© Unsplash/Albert Hu
As recalled in an article from our colleagues in Le Figaro, the French have integrated QR Codes into their daily lives with confinement – and since then, their use has continued to increase. It must be said that they have become a necessary step for, for example, paying for electric charging at terminals or parking – or consult the menu in a restaurant.
However, they turn out to be very (or even a little too) easy to exploit by pirates. Indeed, these QR Codes are generally used as simple ways to enter a hyperlink more easily into your smartphone. But since it is a code, it is practically impossible to know which page you will land on.
How to protect yourself against “quishing” ?
We trust them more easily, and hackers have understood this: they edit their own codes which they paste on top of legitimate codes. All this to direct their victims to a phishing page – in other words a page containing all the codes of the service, whose identity the hackers are trying to usurp.
Enough to allow the collection of users' banking or personal data; which could potentially lead to theft of large sums of money. This worrying practice now has a name: “quishing”. And there are in fact few really effective ways to protect yourself.
A priori, when it comes to’ a QR Code affixed to an apparently official document, such as a notice of violation, we can verify that the page linked to the code has an address whose domain name is indeed .gouv.fr. But for services like charging stations or parking stations, verifying the legitimacy of a given code can be more complicated because of the increased variety of actors.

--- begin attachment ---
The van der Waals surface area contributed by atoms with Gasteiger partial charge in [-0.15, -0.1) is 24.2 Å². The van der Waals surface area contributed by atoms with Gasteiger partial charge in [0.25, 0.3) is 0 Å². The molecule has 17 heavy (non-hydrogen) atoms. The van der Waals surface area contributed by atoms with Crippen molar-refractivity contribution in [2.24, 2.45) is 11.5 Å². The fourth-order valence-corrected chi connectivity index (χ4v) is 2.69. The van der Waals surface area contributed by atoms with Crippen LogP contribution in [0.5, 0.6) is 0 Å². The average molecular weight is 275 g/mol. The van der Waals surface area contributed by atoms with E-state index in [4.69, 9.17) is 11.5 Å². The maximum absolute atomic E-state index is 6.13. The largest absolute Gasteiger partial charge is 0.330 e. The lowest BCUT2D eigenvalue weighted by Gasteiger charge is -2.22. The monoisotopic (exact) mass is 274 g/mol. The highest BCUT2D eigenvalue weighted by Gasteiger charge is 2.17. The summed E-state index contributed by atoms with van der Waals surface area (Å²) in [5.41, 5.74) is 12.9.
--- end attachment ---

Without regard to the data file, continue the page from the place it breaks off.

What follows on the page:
To remedy this, either you need to know the local offering with the name of each company operating in the city and their official internet address. Either you must use mobile antivirus software integrating an agent against phishing. This real-time service blocks sites that have been flagged (or detected) as malicious.
As a result, your smartphone becomes unable to open corrupted QR Codes. The Bitdefender Total Security suite allows you to benefit from this type of protection – which can rely on a special VPN on iPhone.
- After SMS and emails, phishing campaigns have a new particularly pernicious attack surface: QR Codes.
- Affixed to charging stations, fake PVs and other dangerous locations, they trap a worrying number of Internet users – rather confident in the security of these codes.
- However, they only turn out to be simple links to a page, and do not contain any security mechanism. even limit abuse.
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